Instapak v. S. Weisbrod Lamp & Shade

Annotate this Case

248 Pa. Superior Ct. 176 (1977)

374 A.2d 1376

INSTAPAK CORPORATION, Appellant, v. S. WEISBROD LAMP & SHADE CO., INC., Appellee.

Superior Court of Pennsylvania.

Argued March 17, 1976.

Decided June 29, 1977.

*178 Arthur L. Pressman, Philadelphia, for appellant.

Marc R. Gordon, Philadelphia, for appellee.

Before WATKINS, President Judge, and JACOBS, CERCONE, PRICE, VAN der VOORT, and SPAETH, JJ.

SPAETH, Judge:

This is an appeal from an order opening a default judgment. We have concluded that in opening the judgment the lower court abused its discretion. Accordingly, we reverse and remand for further proceedings.

On May 23, 1975, appellant commenced the action by filing a complaint in assumpsit. On July 9, the complaint was reinstated. A Sheriff's return of service indicates that a copy of the complaint was served on appellee on July 10. Subsequent returns indicate that appellee was also served on July 17, and July 21. On July 31 appellant took a default judgment. On August 4 appellee served on appellant a copy of a Petition to Open the Default Judgment along with a notice to respond. On August 14 both appellee's petition to open and appellant's answer to the petition were filed.[1] On September 3, without benefit of argument or further proceedings, the lower court ordered the judgment opened.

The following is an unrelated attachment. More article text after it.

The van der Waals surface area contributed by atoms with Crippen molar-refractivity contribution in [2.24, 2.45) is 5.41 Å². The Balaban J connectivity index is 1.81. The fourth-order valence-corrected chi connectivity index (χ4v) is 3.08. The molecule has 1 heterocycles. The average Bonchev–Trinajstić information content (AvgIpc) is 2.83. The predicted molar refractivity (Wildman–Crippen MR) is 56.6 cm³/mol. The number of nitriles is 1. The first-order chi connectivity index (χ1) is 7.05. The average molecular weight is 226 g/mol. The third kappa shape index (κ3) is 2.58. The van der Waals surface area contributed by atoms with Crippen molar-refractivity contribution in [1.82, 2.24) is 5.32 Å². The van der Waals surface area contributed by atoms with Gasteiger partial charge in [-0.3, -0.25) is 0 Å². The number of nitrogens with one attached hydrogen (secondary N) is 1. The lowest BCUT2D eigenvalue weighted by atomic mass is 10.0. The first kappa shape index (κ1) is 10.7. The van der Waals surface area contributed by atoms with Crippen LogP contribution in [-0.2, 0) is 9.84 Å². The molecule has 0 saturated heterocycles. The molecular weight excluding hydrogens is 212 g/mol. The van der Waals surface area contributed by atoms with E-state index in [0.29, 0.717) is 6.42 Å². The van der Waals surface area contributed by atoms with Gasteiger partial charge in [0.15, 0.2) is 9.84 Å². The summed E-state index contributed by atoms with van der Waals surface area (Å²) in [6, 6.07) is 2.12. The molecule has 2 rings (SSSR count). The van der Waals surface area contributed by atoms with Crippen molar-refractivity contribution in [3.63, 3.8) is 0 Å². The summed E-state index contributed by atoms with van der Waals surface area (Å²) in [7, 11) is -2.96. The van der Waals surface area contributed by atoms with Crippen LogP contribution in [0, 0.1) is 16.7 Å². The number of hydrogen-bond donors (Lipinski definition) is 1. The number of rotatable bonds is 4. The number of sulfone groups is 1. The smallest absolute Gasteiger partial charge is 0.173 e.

Before granting the petition to open the judgment, the lower court was obliged to make three findings: (1) the petition was filed promptly after the judgment; (2) the *179 petition discloses a meritorious defense;[2] and (3) there was a reasonable excuse for the failure to have filed an answer within the prescribed time. Balk v. Ford Motor Co., 446 Pa. 137, 285 A.2d 128 (1971); Fox v. Mellon, 438 Pa. 364, 264 A.2d 623 (1970). Here there is no dispute that the petition was filed promptly, and that it discloses a meritorious defense (in fact, a counterclaim to the underlying action was alleged in the proposed answer to the complaint attached to the petition). The issue is whether the lower court could find that there was a reasonable excuse for appellee's failure to have filed an answer to appellant's complaint within the prescribed time.